The Freedom From Religion Foundation won a ruling recently on the unconstitutionality of pastors getting an income tax break on their housing. Some administrators in the faith say eliminating this tax advantage, if it stands up in more legal venues, will impose new economic conditions on pastors and churches. It will be an advantage to the general public because the tax break increases the public’s tax bill by about $700 million. When a church pays a pastor a housing allowance the “minister of the gospel” does not include it in his/her income.
The FFRF’s co Presidents are a married couple who sought the same tax break pastors receive. The Internal Revenue Service denied their request. Now, a Federal Court judge has ruled the IRS is wrong. This seems to open the door to secular organizations receiving the same tax break as preachers.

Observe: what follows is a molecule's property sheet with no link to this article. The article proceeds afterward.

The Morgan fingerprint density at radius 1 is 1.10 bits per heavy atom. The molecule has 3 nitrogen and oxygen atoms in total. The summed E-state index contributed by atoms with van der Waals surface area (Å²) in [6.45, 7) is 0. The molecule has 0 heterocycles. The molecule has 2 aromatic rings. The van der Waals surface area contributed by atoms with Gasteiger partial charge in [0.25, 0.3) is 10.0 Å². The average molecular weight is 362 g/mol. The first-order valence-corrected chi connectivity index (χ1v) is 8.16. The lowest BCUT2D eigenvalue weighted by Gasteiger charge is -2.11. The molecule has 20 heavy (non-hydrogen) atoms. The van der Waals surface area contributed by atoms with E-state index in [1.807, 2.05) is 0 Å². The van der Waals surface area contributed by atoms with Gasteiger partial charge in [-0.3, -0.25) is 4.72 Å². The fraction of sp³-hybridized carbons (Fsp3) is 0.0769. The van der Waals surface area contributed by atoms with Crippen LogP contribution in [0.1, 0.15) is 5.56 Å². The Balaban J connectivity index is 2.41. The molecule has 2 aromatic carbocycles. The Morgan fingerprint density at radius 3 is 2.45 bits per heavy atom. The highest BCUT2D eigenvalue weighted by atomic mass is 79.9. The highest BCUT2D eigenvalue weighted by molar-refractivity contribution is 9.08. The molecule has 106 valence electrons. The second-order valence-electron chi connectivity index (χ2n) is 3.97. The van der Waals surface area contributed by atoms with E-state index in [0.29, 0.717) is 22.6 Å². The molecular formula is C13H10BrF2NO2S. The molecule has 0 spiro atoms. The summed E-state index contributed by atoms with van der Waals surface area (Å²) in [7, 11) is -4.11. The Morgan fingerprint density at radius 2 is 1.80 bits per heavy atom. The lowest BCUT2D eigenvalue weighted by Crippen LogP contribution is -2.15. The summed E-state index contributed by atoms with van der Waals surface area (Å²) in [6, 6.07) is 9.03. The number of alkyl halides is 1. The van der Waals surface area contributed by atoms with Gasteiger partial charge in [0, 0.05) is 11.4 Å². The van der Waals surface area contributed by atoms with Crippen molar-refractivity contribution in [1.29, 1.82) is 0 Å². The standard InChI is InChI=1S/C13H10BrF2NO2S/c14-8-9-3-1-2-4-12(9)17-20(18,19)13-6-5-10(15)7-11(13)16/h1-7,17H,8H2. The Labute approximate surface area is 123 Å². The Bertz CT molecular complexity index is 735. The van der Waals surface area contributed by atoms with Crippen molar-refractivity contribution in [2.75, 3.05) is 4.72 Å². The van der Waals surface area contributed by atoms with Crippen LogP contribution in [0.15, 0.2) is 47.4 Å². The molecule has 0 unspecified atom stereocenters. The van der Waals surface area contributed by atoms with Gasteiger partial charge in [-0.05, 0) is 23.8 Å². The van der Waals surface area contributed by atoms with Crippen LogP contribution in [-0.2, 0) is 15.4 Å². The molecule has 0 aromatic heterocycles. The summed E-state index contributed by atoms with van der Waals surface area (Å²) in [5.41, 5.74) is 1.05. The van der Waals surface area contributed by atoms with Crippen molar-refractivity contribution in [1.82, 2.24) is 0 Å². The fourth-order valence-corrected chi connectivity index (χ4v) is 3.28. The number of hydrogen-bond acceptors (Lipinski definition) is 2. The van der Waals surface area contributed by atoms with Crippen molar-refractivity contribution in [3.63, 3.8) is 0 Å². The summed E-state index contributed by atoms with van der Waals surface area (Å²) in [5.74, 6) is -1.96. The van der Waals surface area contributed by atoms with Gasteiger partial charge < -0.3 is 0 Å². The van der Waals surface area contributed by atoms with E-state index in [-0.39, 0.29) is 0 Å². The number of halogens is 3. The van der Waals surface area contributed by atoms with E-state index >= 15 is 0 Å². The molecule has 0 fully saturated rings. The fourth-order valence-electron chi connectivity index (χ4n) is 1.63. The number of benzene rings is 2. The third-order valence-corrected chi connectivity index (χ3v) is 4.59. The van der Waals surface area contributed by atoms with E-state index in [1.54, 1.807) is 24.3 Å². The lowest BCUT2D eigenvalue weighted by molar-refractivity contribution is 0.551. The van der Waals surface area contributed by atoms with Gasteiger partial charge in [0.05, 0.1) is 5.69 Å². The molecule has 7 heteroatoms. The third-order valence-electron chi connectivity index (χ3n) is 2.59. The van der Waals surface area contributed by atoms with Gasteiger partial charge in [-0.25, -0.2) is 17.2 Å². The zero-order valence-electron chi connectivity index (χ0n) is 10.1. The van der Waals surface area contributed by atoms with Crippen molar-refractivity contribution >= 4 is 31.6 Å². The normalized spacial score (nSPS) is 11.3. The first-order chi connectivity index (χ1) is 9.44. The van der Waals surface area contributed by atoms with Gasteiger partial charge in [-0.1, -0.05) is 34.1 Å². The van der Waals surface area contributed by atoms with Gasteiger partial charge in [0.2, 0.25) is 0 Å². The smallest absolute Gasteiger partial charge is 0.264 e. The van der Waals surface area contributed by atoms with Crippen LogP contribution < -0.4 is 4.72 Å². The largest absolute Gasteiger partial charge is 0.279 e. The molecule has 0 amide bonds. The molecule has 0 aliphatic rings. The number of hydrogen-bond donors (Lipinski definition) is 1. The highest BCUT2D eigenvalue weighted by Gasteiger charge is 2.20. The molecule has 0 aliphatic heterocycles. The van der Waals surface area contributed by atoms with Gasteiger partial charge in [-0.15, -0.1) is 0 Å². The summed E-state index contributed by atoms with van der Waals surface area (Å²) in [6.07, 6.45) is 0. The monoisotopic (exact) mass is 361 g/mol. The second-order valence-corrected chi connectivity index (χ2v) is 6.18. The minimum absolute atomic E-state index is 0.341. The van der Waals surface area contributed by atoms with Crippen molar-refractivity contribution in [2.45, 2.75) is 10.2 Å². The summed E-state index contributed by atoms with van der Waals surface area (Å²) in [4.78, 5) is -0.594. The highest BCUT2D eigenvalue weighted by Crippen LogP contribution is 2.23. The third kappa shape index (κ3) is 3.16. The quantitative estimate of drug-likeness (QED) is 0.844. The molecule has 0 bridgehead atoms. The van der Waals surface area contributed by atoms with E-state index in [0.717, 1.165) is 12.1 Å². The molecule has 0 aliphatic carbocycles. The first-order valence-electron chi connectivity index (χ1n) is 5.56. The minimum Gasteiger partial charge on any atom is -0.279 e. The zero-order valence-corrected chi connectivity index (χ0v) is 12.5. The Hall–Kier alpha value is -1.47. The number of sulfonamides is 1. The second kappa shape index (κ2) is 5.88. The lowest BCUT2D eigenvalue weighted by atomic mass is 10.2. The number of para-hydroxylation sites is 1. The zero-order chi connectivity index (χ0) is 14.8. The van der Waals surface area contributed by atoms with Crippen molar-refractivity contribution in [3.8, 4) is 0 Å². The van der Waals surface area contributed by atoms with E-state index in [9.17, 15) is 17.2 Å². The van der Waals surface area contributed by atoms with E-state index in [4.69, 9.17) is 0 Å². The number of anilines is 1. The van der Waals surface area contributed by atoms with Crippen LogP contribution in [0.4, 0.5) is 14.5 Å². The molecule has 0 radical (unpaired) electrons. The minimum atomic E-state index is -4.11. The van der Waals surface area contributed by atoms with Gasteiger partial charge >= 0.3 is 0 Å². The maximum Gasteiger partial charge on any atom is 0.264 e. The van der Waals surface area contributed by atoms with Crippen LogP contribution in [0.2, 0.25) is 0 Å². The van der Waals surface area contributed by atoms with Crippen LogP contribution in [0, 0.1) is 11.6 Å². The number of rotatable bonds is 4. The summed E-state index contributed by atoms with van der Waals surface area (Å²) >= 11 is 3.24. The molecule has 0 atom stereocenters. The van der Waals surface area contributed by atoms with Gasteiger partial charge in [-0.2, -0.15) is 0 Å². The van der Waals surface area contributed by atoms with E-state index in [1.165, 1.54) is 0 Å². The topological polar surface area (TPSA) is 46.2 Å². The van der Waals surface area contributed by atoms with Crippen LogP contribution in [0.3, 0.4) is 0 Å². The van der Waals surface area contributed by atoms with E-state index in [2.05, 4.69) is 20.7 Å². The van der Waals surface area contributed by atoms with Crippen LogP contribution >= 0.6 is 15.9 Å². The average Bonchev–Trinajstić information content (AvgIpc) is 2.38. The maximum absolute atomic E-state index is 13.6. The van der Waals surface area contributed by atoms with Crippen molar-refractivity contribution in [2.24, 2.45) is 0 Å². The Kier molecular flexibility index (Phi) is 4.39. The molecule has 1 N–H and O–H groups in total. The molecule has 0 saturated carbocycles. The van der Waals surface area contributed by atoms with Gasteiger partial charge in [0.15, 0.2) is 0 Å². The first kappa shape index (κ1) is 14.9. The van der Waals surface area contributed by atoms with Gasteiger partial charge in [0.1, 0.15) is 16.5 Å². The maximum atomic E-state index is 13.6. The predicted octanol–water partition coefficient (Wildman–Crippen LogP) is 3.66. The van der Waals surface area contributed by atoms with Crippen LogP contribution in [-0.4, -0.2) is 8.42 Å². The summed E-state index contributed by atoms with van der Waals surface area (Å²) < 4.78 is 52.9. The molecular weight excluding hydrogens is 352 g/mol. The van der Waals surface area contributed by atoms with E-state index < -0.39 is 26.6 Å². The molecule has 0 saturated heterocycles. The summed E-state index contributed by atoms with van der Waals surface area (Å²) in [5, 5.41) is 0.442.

The tax advantage goes back to 1954 “under God” was inserted into the Pledge of Allegiance. It was politically popular to be against communism by being for God.
The sponsor said pastors should be rewarded for “…carrying on such a courageous fight against the (godless and anti religious world movement).” Over time the rule was applied to clergy in other religions.
The FFRF needed to apply for the tax benefit, even through it opposed it, to have standing in court. The implication is that if FFRF ultimately cannot be turned down then all secular organizations can have the same benefit.
Maybe secular bloggers like me can pay fewer taxes.